# CS6015: Linear Algebra and Random Processes

## Lecture 32:  Geometric distribution, Negative Binomial distribution, Hypergeometric distribution, Poisson distribution, Uniform distribution

### Geometric Distribution

\dots \infty~times

### The number of tosses until we see the first heads

X:
\mathbb{R}_X = \{1,2,3,4,5, \dots\}
p_X(x) =?

### Geometric Distribution

\dots \infty~times

P(success) = p

### Geometric Distribution

\dots \infty~times

### Example: k = 5

p_X(5)
F F F F S
P(success) = p
(1-p)
(1-p)
(1-p)
(1-p)
p
\underbrace{~~~~~~~~~~~~~~~~~~~~~~~~~~~~~~~~~~~~~~~~~~~~~~~~~~~}_{(5-1)}
\underbrace{}_{1}
=(1-p)^{(5-1)}p
p_X(k)=(1-p)^{(k-1)}p

### Geometric Distribution

\dots \infty~times
p=0.2
P(success) = p
import seaborn as sb
import numpy as np
from scipy.stats import geom

x = np.arange(0, 25)

p = 0.2
dist = geom(p)
ax = sb.barplot(x=x, y=dist.pmf(x))

### Geometric Distribution

\dots \infty~times
p=0.9
P(success) = p
import seaborn as sb
import numpy as np
from scipy.stats import geom

x = np.arange(0, 25)

p = 0.9
dist = geom(p)
ax = sb.barplot(x=x, y=dist.pmf(x))

### Geometric Distribution

\dots \infty~times
P(success) = p
p=0.5
import seaborn as sb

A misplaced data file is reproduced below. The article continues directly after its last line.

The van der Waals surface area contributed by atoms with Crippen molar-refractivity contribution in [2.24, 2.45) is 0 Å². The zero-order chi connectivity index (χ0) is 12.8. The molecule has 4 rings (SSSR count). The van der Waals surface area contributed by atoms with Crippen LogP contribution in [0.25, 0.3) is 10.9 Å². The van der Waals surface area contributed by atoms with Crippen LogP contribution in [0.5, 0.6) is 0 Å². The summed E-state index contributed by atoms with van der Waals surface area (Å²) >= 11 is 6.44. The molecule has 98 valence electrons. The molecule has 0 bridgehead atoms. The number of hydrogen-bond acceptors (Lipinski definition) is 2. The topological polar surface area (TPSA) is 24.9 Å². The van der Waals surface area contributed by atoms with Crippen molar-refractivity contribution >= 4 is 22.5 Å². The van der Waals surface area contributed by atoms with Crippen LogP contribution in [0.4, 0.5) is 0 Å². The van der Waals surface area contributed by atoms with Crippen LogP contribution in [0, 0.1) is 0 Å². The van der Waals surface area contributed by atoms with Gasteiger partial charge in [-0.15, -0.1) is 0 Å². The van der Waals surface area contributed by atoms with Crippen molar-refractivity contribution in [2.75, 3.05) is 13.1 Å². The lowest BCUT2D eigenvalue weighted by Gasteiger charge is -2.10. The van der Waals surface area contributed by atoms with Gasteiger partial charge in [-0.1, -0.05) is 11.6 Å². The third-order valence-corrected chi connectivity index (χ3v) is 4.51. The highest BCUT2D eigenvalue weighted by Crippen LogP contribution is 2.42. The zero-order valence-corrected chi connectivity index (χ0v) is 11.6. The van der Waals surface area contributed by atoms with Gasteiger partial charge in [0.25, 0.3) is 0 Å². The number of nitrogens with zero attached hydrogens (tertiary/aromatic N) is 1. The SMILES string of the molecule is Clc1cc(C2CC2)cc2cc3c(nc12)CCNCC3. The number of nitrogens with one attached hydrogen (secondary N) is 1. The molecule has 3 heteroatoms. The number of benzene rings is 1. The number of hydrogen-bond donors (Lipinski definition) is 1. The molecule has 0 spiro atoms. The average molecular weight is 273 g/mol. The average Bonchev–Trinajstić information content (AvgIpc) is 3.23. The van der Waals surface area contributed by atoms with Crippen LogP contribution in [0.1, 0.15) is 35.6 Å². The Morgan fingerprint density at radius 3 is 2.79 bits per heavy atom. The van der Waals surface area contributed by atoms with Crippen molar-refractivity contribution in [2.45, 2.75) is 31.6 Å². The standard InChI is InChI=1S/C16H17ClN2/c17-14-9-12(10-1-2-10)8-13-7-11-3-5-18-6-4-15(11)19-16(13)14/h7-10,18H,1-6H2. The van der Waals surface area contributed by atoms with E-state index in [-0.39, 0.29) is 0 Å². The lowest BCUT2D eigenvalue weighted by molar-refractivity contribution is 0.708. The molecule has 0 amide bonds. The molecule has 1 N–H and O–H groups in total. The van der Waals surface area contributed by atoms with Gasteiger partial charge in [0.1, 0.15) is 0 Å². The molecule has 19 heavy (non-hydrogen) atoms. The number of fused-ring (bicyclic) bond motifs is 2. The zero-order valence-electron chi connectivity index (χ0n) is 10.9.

import numpy as np
from scipy.stats import geom

x = np.arange(0, 25)

p = 0.5
dist = geom(p)
ax = sb.barplot(x=x, y=dist.pmf(x))
p_X(k)=(1-p)^{(k-1)}p
p_X(k)=(0.5)^{(k-1)}0.5
p_X(k)=(0.5)^{k}

### Geometric Distribution

p_X(x) \geq 0
\sum_{k=1}^\infty p_X(i) = 1 ?

### Is Geometric distribution a valid distribution?

p_X(k) = (1 - p)^{(k-1)}p
P(success) = p
= (1 - p)^{0}p + (1 - p)^{1}p + (1 - p)^{2}p + \dots
= \sum_{k=0}^\infty (1 - p)^{k}p
= \frac{p}{1 - (1 - p)} = 1
a, ar, ar^2, ar^3, ar^4, \dots
a=p~and~r=1-p < 1
\dots \infty~times

P(success) = p

### What is the probability that at least one of the first 10 volunteers will have a matching blood type ?

\dots \infty~times

### A patient needs a certain blood group which only 9% of the population has?

p = 0.09
P(X <=10)
p_X(7) = ?
= 1 - P(X > 10)
= 1 - (1-p)^{10}
\dots \infty~times

### The number of trials needed to get k successes

X:
\mathbb{R}_X = \{k,k+1,k+2,k+3,k+4, \dots\}
p_X(x) =?

\dots

P(success) = p

\dots

P(success) = p

### The number of trials needed to get a fixed number of successes

X
\mathbb{R}_X = \{1,2,3,4,5, \dots, n\}
X
\mathbb{R}_X = \{r,r+1,r+2,r+3,r+4, \dots\}
n
r
\dots

P(success) = p

### Given

\mathbb{R}_X = \{r,r+1,r+2,r+3,r+4, \dots\}
p_X(x) =?
\# successes = r

p_X(i)

\dots

P(success) = p

\# successes = r

### Example, $$r = 3$$, $$x=8$$

\underbrace{~~~~~~~~~~~~~~~~~~~~~~~~~~~~~~~~~~~~~~~~~~~~~~~~}_{2~succeses~in~7~trials}

### Binomial distribution $$n = 7, p, k = 2$$

\underbrace{}_{success}

### $$p$$